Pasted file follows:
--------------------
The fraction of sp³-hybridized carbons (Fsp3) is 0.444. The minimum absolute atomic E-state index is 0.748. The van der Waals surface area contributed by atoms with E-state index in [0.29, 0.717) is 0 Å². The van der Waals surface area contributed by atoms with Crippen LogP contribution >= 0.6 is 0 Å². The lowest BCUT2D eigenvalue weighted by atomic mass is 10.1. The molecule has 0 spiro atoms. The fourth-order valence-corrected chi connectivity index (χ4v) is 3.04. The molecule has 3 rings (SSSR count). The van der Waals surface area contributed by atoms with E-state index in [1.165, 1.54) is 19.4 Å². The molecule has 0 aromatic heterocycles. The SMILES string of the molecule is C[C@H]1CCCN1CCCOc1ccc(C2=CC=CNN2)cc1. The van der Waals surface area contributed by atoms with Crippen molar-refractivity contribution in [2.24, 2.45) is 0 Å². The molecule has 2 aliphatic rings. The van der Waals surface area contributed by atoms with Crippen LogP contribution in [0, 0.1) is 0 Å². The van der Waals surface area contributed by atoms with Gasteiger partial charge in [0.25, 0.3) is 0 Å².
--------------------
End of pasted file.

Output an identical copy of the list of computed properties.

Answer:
The fraction of sp³-hybridized carbons (Fsp3) is 0.444. The minimum absolute atomic E-state index is 0.748. The van der Waals surface area contributed by atoms with E-state index in [0.29, 0.717) is 0 Å². The van der Waals surface area contributed by atoms with Crippen LogP contribution >= 0.6 is 0 Å². The lowest BCUT2D eigenvalue weighted by atomic mass is 10.1. The molecule has 0 spiro atoms. The fourth-order valence-corrected chi connectivity index (χ4v) is 3.04. The molecule has 3 rings (SSSR count). The van der Waals surface area contributed by atoms with E-state index in [1.165, 1.54) is 19.4 Å². The molecule has 0 aromatic heterocycles. The SMILES string of the molecule is C[C@H]1CCCN1CCCOc1ccc(C2=CC=CNN2)cc1. The van der Waals surface area contributed by atoms with Crippen molar-refractivity contribution in [2.24, 2.45) is 0 Å². The molecule has 2 aliphatic rings. The van der Waals surface area contributed by atoms with Crippen LogP contribution in [0, 0.1) is 0 Å². The van der Waals surface area contributed by atoms with Gasteiger partial charge in [0.25, 0.3) is 0 Å².